But the episode doesn’t simply explore politics, as we dig into just how jarring it can be to find an oasis out in the middle of a zombie apocalypse. Some of the characters are thrilled, others are skeptical, and others — like Rick — go through it all in a sort of fugue state, disbelieving but also desperate to accept the reality of it all. In one of the best moments in the series for Chandler Riggs, Carl nearly breaks down when teenagers in the neighborhood ask him if he wants to play videogames with them. For a kid who had to kill his own mother after helping deliver his baby sister, the simplicity of videogames, coupled with the possibility that he’ll actually get to have some semblance of a childhood, is overwhelming for him. He fights back tears, getting a little choked up before suppressing it and reclaiming his manly facade. Early in the episode, he describes the Alexandrians as “weak” to Rick, and expresses his fear of becoming soft like them, since few have experienced the world outside Alexandria’s walls. Carl suppresses his emotions because it brings him one step closer to that softness, and his immediate instinct is to resist that trajectory. He gains back a bit of his grittiness by immersing himself back in the danger: he follows a suspicious teen girl named Enid outside of Alexandria. She quickly gets away, but in following her outside, Carl comes upon Rick, who is set upon by walkers. Rick discovers that the gun he hid in a blender last week has disappeared, so he and Carl are left to fight with just knives, resulting in an intense setpiece that helps enliven an episode that wasn’t all that concerned with action for most of its runtime. It also helps to show that Carl is doing his best not to let the comfort of Alexandria dull his edge or his survival instincts. He offers to finish off the last walker, with Rick gladly obliges. And while it’s clear that Rick is troubled by the disappearing gun, he seems confident that his crew can take the Alexandrians if it comes to war.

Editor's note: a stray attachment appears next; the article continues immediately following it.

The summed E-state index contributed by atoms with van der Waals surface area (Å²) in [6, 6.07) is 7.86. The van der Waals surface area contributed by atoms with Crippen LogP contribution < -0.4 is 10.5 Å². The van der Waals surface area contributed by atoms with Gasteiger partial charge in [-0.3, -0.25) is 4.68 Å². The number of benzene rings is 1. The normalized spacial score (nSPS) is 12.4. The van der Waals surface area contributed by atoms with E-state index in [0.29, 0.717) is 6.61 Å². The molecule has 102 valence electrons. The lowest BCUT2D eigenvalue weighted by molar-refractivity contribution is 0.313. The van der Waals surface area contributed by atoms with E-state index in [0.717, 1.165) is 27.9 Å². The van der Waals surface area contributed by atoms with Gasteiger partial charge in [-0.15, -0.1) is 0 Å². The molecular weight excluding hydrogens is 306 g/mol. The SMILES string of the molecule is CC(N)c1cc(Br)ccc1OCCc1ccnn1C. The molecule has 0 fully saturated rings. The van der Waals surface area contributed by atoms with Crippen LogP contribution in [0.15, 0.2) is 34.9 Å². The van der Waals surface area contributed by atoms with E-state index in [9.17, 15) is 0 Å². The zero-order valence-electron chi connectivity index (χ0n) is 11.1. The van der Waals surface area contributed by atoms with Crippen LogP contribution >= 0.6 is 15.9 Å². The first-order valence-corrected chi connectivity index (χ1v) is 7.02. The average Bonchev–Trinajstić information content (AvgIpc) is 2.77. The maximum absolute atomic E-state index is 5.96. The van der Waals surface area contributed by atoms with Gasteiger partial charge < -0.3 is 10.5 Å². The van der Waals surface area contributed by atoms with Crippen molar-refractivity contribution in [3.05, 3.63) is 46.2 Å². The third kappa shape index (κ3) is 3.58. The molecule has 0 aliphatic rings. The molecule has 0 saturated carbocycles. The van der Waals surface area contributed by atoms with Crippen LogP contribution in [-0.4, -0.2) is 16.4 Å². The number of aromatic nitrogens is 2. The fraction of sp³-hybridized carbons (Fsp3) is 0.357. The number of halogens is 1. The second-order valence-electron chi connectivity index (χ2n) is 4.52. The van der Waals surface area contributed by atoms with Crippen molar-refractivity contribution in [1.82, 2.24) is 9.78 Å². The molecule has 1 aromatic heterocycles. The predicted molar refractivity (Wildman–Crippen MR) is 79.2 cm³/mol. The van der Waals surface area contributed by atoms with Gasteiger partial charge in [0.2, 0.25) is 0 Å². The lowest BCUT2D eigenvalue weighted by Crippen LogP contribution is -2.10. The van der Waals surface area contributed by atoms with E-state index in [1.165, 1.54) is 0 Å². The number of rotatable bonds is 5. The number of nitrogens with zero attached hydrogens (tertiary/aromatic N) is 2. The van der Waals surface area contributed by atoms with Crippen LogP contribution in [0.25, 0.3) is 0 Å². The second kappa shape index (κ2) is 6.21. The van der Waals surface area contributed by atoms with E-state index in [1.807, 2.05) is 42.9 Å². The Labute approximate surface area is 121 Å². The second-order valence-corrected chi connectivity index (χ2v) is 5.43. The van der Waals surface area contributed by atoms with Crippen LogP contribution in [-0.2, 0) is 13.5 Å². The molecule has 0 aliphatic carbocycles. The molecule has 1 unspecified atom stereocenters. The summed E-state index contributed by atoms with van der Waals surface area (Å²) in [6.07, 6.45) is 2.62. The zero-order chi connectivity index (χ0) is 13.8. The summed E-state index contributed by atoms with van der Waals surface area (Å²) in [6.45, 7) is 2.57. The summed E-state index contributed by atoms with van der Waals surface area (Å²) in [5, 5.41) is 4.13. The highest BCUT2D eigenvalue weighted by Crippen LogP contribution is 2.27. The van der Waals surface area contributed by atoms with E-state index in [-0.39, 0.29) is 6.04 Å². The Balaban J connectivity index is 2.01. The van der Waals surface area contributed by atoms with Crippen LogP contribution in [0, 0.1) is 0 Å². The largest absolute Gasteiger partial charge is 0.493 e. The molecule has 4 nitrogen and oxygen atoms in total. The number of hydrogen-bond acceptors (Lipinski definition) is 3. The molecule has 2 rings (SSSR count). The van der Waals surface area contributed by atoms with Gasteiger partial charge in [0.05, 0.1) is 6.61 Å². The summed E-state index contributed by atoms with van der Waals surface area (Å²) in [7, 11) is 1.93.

Of course, the bigger question in all of this is Enid. She hardly speaks, and when she does, it’s simply to tell Carl to toughen up (after his brief display of emotion upon being asked to play videogames). She also runs away from Alexandria, which complicates matters: it’d be one thing if she ran away and disappeared, but that’s not what happens. She comes back later in the episode, suggesting that she could be escaping in order to report to a group on the outside. Could she be a spy for an invading force, sent in to gather intel on Alexandria? It’s chilling to think that a teen girl is being used for these ends, but when you think about it, what better spy could you have than a teenage girl? Deanna is a pragmatist, but she seems to have a genuine soft spot for people looking for a better life. So it’s easy to imagine her having a similar soft spot for a young girl, prompting her to question the child less severely than she did, say, Daryl (Norman Reedus). Constant dread is a part of watching The Walking Dead, so the minute the group comes across a place like the CDC, or Hershel’s farm, or the prison, or Woodbury, or Alexandria, the immediate instinct is to begin wondering how it’s all going to go wrong. In that way, we start thinking like the characters. Do this long enough, and the thought stops being “How will this go wrong?” to “How are we going to deal with it once it does?” And Rick’s answer? He straight up tells Carol and Daryl that if the Alexandrians put up a fight, they’ll simply take Alexandria by force. It’s arguably one of Rick’s darkest moments (I guess shedding the beard revealed a darker layer beneath), but it’s also one of his most interesting, right up there with the “Ricktatorship” speech at the end of Season 2. Rick’s desire to survive and thrive isn’t just a “Do what you can to see tomorrow” type of attitude. It’s literally become a “f*** everyone who isn’t us” attitude. It’s chilling but also downright thrilling. “The new world’s gonna need Rick Grimes,” indeed.
“Remember” is another fantastic episode in what’s been a strong half-season for The Walking Dead so far. I’m not sure where the story is headed from here, but I don’t think I’ve been this excited to find out in a long time.